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In the first of a three-part exclusive interview with Goal.com, the Euro 1996 winner discusses the state of his former club team, who are leading the Bundesliga in fine form

EXCLUSIVE
By Maximilian Bensinger

Following Germany's perfect finish in the Euro 2012 qualifiers and Bayern Munich's flying start to the 2011-12 campaign, Goal.com caught up with Thomas Strunz for a three-part interview.

In the first installment, the retired midfielder discussed the state of his former club, where he spent a combined eight seasons. The Euro 1996 winner offered his opinions on coach Jupp Heynckes, as well as predeccessors Louis van Gaal and Jurgen Klinsmann, and weighed in with his thoughts on key figures Bastian Schweinsteiger and Mario Gomez.

Strunz also analysed the chances die Roten would have in a head-to-head tie with Barcelona, and proposed a novel approach to combatting the Catalan giants' formidable attack.

Without further ado, Goal.com proudly present the first of our three-part interview. Be sure to check out the second and third installments on Monday and Tuesday.

Goal.com: Did Jurgen Klinsman underestimate the difference between being national team coach and Bundesliga coach?

Thomas Strunz: "I think Jurgen Klinsmann underestimated [the Bundesliga] when he was Bayern coach. I do not think that he is a club coach. He works as a visionary and he was involved in many things that Bayern and the DFB do to this day.  But I do not think he's a guy whose strengths are in creating a daily training schedule."

Do Bayern now have the right coach?

Thomas Strunz: "Jupp Heynckes is the perfect coach for Bayern. He has a lot of experience and he knows how to deal with stars. A young coach probably would not have worked with such top stars. Heynckes, however, worked in the past with many great players at Bayern Munich and Real Madrid."

Would it have been at all possible to have continued with Louis van Gaal?

Thomas Strunz: "To have continued with Louis van Gaal, they would have needed to replace the entire team. The situation was totally disjointed and Van Gaal was stubbornly clinging to his system. In particularly, he curtailed the freedom of the creative players. But that is necessary to reach the top level. On the other hand, he made the entire success of the team depend on these players. That was a spiral that led into the abyss. It is wonderful now to see the pleasure Franck Ribery takes in playing. His facial expression and body language is completely different now than, says, a year ago."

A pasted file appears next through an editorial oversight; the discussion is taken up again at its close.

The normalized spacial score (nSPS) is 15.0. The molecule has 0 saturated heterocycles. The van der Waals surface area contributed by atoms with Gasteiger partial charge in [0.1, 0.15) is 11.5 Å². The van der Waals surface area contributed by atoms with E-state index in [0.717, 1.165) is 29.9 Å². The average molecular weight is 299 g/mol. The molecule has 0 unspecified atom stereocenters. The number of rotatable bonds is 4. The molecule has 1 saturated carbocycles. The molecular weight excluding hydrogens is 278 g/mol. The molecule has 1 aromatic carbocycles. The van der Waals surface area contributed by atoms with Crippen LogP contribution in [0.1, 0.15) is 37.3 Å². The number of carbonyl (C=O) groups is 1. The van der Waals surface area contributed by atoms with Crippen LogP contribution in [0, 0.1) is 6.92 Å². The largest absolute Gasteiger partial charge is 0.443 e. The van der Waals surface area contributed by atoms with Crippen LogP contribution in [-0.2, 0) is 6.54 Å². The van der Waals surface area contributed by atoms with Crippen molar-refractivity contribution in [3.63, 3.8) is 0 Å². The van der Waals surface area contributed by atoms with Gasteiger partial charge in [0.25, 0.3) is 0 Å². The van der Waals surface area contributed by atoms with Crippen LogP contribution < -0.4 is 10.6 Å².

Was Van Gaal blinded by his success from his first season?

Thomas Strunz: "It was a mistake from the whole club. They were dazzled by reaching the Champions League final in their first season together. In actual analysis, it is forgotten that they had the Arjen Roben factor. That made the difference."


Full Circle | Strunz began and ended his senior career in Munich

Can Bayern again become one of the best teams in Europe?

Thomas Strunz: "The team is hungry for success. The combination of team, new coach - and the events of last season may provide a lot of momentum. The club will benefit at least from the fact that the team won nothing last year. In the end, luck must also play a role. They can face Barcelona in the quarter-finals and lose.

The Catalans are the epitome of a top team. Would Bayern have a chance against them?

Thomas Strunz: "Of course they can beat Barcelona. In two games, anything is possible. So much can happen. But what is clear is that Barcelona are the favourites."

Do you have a recipe for success? How do you play against Barcelona?

Thomas Strunz: If you look at their tactical formation, they are the only top team that play with no real centre forward. We saw this extremely well in the Champions League final against Manchester United. [Rio] Ferdinand and [Nemanja] Vidic had no real opponents and were completely overwhelmed. They could not be focused on anyone. Maybe a team could try to play with a sweeper. They could operate with three men in front of a central defender. With a back four, the two central defenders are facing a free space. And always, Villa, Iniesta, Messi and Pedro try to get inside. Why should this space be given up?"

Further to the subject: So Bayern use a sweeper vs Barca. Do they need Robben?

Thomas Strunz: "Currently, Bayern do not necessarily need him. At the moment, Arjen Robben is the problem! The team have shown that they can play successfully without him. He's just a great individualist. He must adapt his game. Ribery has done it too and still has complete freedom. But Ribery also helps out on the defensive and has adapted his game to the team. Robben will have to do that too. The question is whether or not he will do so.

Is Robben's standing within the team so great that he can continue to do as he wants? Some even speculate that he is the secret Bayern captain.

Thomas Strunz: "For me, Bastian Schweinsteiger stands at the top of the team hierarchy. Then come a few of the national team players."

Now that we have already talked about Robben, who is the most important player at Bayern?

Thomas Strunz: "Currently, the dependence on Mario Gomez is the greatest. If he is unavailable, then there's [Nils] Petersen and [Ivica] Olic. Mario Gomez is for me an absolute goal machine. He is physically strong, robust, can shoot well with left and right foot and is also fast. He has everything you need to be a top striker. In his position you don't need to be a dribbler. Gomez is one of the top strikers in Europe."

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